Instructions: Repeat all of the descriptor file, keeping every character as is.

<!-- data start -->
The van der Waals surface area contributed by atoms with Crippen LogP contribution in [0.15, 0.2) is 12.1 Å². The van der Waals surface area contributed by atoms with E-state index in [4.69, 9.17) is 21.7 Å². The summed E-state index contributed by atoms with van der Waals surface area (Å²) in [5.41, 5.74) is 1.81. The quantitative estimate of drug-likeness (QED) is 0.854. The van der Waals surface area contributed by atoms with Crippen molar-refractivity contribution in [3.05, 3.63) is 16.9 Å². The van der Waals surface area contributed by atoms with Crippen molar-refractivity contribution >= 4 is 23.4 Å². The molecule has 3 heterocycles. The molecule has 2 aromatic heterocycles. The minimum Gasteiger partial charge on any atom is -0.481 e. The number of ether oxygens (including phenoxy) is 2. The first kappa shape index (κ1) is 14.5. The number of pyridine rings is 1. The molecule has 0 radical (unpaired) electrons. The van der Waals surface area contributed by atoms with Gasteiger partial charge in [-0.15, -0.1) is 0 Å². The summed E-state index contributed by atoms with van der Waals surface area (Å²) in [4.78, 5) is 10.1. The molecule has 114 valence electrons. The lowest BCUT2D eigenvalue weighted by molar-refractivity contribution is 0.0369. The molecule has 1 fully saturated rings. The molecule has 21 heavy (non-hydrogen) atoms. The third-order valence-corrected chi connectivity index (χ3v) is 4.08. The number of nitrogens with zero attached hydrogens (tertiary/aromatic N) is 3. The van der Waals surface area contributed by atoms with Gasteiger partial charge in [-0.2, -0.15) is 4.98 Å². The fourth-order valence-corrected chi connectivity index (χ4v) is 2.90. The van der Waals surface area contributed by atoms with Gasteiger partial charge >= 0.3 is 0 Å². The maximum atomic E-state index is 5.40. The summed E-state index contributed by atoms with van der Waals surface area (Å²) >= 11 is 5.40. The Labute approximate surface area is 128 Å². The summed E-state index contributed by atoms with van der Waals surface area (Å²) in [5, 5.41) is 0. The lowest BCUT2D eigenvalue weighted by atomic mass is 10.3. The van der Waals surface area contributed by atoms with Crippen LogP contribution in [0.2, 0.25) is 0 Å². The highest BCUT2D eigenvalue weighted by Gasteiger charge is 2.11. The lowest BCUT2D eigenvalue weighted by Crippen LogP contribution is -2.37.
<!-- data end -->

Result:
The van der Waals surface area contributed by atoms with Crippen LogP contribution in [0.15, 0.2) is 12.1 Å². The van der Waals surface area contributed by atoms with E-state index in [4.69, 9.17) is 21.7 Å². The summed E-state index contributed by atoms with van der Waals surface area (Å²) in [5.41, 5.74) is 1.81. The quantitative estimate of drug-likeness (QED) is 0.854. The van der Waals surface area contributed by atoms with Crippen molar-refractivity contribution in [3.05, 3.63) is 16.9 Å². The van der Waals surface area contributed by atoms with Crippen molar-refractivity contribution >= 4 is 23.4 Å². The molecule has 3 heterocycles. The molecule has 2 aromatic heterocycles. The minimum Gasteiger partial charge on any atom is -0.481 e. The number of ether oxygens (including phenoxy) is 2. The first kappa shape index (κ1) is 14.5. The number of pyridine rings is 1. The molecule has 0 radical (unpaired) electrons. The van der Waals surface area contributed by atoms with Gasteiger partial charge in [-0.15, -0.1) is 0 Å². The summed E-state index contributed by atoms with van der Waals surface area (Å²) in [4.78, 5) is 10.1. The molecule has 114 valence electrons. The lowest BCUT2D eigenvalue weighted by molar-refractivity contribution is 0.0369. The molecule has 1 fully saturated rings. The molecule has 21 heavy (non-hydrogen) atoms. The third-order valence-corrected chi connectivity index (χ3v) is 4.08. The number of nitrogens with zero attached hydrogens (tertiary/aromatic N) is 3. The van der Waals surface area contributed by atoms with Gasteiger partial charge in [-0.2, -0.15) is 4.98 Å². The fourth-order valence-corrected chi connectivity index (χ4v) is 2.90. The van der Waals surface area contributed by atoms with Gasteiger partial charge >= 0.3 is 0 Å². The maximum atomic E-state index is 5.40. The summed E-state index contributed by atoms with van der Waals surface area (Å²) >= 11 is 5.40. The Labute approximate surface area is 128 Å². The summed E-state index contributed by atoms with van der Waals surface area (Å²) in [5, 5.41) is 0. The lowest BCUT2D eigenvalue weighted by atomic mass is 10.3. The van der Waals surface area contributed by atoms with Crippen LogP contribution in [0.2, 0.25) is 0 Å². The highest BCUT2D eigenvalue weighted by Gasteiger charge is 2.11. The lowest BCUT2D eigenvalue weighted by Crippen LogP contribution is -2.37.